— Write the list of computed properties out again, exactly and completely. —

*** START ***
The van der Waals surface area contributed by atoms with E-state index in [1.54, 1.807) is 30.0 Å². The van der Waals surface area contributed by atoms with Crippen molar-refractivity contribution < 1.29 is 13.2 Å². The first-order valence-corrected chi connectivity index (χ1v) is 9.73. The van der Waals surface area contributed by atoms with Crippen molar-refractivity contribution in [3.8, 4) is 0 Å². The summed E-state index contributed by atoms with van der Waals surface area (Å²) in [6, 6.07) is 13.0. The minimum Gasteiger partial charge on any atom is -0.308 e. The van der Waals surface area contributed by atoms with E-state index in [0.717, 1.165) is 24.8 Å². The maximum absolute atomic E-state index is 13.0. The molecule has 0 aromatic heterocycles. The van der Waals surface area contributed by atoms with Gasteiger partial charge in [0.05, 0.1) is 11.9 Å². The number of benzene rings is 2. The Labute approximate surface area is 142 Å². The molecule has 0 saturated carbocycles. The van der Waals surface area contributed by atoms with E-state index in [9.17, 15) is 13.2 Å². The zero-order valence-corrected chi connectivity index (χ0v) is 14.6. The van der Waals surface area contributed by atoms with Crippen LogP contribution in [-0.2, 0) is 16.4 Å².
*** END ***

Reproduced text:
The van der Waals surface area contributed by atoms with E-state index in [1.54, 1.807) is 30.0 Å². The van der Waals surface area contributed by atoms with Crippen molar-refractivity contribution < 1.29 is 13.2 Å². The first-order valence-corrected chi connectivity index (χ1v) is 9.73. The van der Waals surface area contributed by atoms with Crippen molar-refractivity contribution in [3.8, 4) is 0 Å². The summed E-state index contributed by atoms with van der Waals surface area (Å²) in [6, 6.07) is 13.0. The minimum Gasteiger partial charge on any atom is -0.308 e. The van der Waals surface area contributed by atoms with E-state index in [0.717, 1.165) is 24.8 Å². The maximum absolute atomic E-state index is 13.0. The molecule has 0 aromatic heterocycles. The van der Waals surface area contributed by atoms with Gasteiger partial charge in [0.05, 0.1) is 11.9 Å². The number of benzene rings is 2. The Labute approximate surface area is 142 Å². The molecule has 0 saturated carbocycles. The van der Waals surface area contributed by atoms with E-state index in [9.17, 15) is 13.2 Å². The zero-order valence-corrected chi connectivity index (χ0v) is 14.6. The van der Waals surface area contributed by atoms with Crippen LogP contribution in [-0.2, 0) is 16.4 Å².